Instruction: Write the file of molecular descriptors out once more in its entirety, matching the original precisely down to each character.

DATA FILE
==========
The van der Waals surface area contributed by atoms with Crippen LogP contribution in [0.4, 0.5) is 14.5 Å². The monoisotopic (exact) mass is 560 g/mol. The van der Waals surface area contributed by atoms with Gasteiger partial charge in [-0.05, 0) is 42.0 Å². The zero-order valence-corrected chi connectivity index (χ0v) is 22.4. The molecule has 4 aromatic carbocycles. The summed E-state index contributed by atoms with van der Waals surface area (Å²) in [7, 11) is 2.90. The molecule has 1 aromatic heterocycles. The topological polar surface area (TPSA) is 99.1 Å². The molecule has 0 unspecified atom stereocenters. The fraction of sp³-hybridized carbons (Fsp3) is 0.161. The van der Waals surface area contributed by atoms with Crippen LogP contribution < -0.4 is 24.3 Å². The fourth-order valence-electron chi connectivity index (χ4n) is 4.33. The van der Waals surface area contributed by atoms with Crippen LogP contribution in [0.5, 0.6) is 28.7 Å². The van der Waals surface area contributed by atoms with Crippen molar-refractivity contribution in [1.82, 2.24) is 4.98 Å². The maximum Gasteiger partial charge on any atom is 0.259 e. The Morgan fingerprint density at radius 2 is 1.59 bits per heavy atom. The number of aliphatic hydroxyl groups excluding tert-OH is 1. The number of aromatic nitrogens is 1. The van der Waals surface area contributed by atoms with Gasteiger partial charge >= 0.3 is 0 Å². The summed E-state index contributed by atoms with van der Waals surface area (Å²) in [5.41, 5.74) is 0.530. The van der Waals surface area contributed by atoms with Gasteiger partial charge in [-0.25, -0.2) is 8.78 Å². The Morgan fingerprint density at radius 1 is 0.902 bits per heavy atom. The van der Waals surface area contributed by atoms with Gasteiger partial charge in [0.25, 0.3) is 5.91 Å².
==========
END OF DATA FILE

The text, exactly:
The van der Waals surface area contributed by atoms with Crippen LogP contribution in [0.4, 0.5) is 14.5 Å². The monoisotopic (exact) mass is 560 g/mol. The van der Waals surface area contributed by atoms with Gasteiger partial charge in [-0.05, 0) is 42.0 Å². The zero-order valence-corrected chi connectivity index (χ0v) is 22.4. The molecule has 4 aromatic carbocycles. The summed E-state index contributed by atoms with van der Waals surface area (Å²) in [7, 11) is 2.90. The molecule has 1 aromatic heterocycles. The topological polar surface area (TPSA) is 99.1 Å². The molecule has 0 unspecified atom stereocenters. The fraction of sp³-hybridized carbons (Fsp3) is 0.161. The van der Waals surface area contributed by atoms with Crippen LogP contribution < -0.4 is 24.3 Å². The fourth-order valence-electron chi connectivity index (χ4n) is 4.33. The van der Waals surface area contributed by atoms with Crippen LogP contribution in [0.5, 0.6) is 28.7 Å². The van der Waals surface area contributed by atoms with Crippen molar-refractivity contribution in [1.82, 2.24) is 4.98 Å². The maximum Gasteiger partial charge on any atom is 0.259 e. The Morgan fingerprint density at radius 2 is 1.59 bits per heavy atom. The number of aliphatic hydroxyl groups excluding tert-OH is 1. The number of aromatic nitrogens is 1. The van der Waals surface area contributed by atoms with Gasteiger partial charge >= 0.3 is 0 Å². The summed E-state index contributed by atoms with van der Waals surface area (Å²) in [5.41, 5.74) is 0.530. The van der Waals surface area contributed by atoms with Gasteiger partial charge in [-0.25, -0.2) is 8.78 Å². The Morgan fingerprint density at radius 1 is 0.902 bits per heavy atom. The van der Waals surface area contributed by atoms with Gasteiger partial charge in [0.25, 0.3) is 5.91 Å².